7. Fever Pitch by Nick Hornby. Fever Pitch is not a typical memoir–there are no chapters, just a series of match reports falling into three time frames (childhood, young adulthood, manhood). While watching the May 2, 1972, Reading v. Arsenal match, it became embarrassingly obvious to the then 15-year-old that his white, suburban, middle-class roots made him a wimp with no sense of identity: “Yorkshire men, Lancastrians, Scots, the Irish, blacks, the rich, the poor, even Americans and Australians have something they can sit in pubs and bars and weep about.” But a boy from Maidenhead could only dream of coming from a place with “its own tube station and West Indian community and terrible, insoluble social problems.”
8. The Ball Is Round: A Global History Of Soccer by David Goldblatt. There may be no cultural practice more global than soccer. Rites of birth and marriage are infinitely diverse, but the rules of soccer are universal. No world religion can match its geographical scope. The single greatest simultaneous human collective experience is the World Cup final. In this extraordinary tour de force, David Goldblatt tells the full story of soccer’s rise from chaotic folk ritual to the world’s most popular sport-now poised to fully establish itself in the USA. Already celebrated internationally, The Ball Is Round illuminates soccer’s role in the political and social histories of modern societies, but never loses sight of the beauty, joy, and excitement of the game itself.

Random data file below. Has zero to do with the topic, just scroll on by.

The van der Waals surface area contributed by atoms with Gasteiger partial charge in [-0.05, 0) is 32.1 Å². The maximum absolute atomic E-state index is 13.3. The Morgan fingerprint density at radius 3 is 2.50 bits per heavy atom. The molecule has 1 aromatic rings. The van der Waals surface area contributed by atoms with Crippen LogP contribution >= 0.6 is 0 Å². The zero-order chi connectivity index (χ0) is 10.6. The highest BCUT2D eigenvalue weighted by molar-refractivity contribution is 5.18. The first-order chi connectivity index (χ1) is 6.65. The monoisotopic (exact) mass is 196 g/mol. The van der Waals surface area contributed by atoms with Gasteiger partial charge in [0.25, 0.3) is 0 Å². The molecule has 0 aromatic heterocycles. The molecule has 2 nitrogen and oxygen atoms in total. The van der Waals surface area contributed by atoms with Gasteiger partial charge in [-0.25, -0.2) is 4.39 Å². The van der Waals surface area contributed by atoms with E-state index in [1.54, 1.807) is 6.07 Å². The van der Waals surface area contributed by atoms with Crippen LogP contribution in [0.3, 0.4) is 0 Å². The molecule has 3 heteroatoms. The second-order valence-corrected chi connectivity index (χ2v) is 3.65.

9. Brilliant Orange by David Winner. Soccer fans will not want to miss this chronicle of the rise of Total Football (soccer, of course, is known as football everywhere but in North America). What is Total Football? Here you have to get a little philosophical; you have to learn to handle phrases like “a new theory of flexible space” to wrap your mind around the idea that a football pitch isn’t merely a big rectangle. The Dutch, who invented Total Football about three decades ago, are, according to Winner, a nation of special neurotics. Because space is always at a premium in their small country, they’ve learned to use it in wildly innovative ways. This is seen in their architecture, their art, their society–and their soccer. While other teams were playing the traditional every-player-in-his-position style of game, the plucky Dutch team called Ajax began playing a whole new game based on position-switching: defenders would suddenly become attackers and vice versa, thus substantially reducing the amount of repetitive back-and-forth running. This technique was revolutionary for its time (the 1960s), and it propelled Holland to the top of the soccer world. This extremely well written and exciting book, like Nick Hornby’s immensely enjoyable Fever Pitch (1993), catches us up in its enthusiasm and puts us right there in the grandstands cheering for the Dutch coaches and players who changed the game of soccer forever.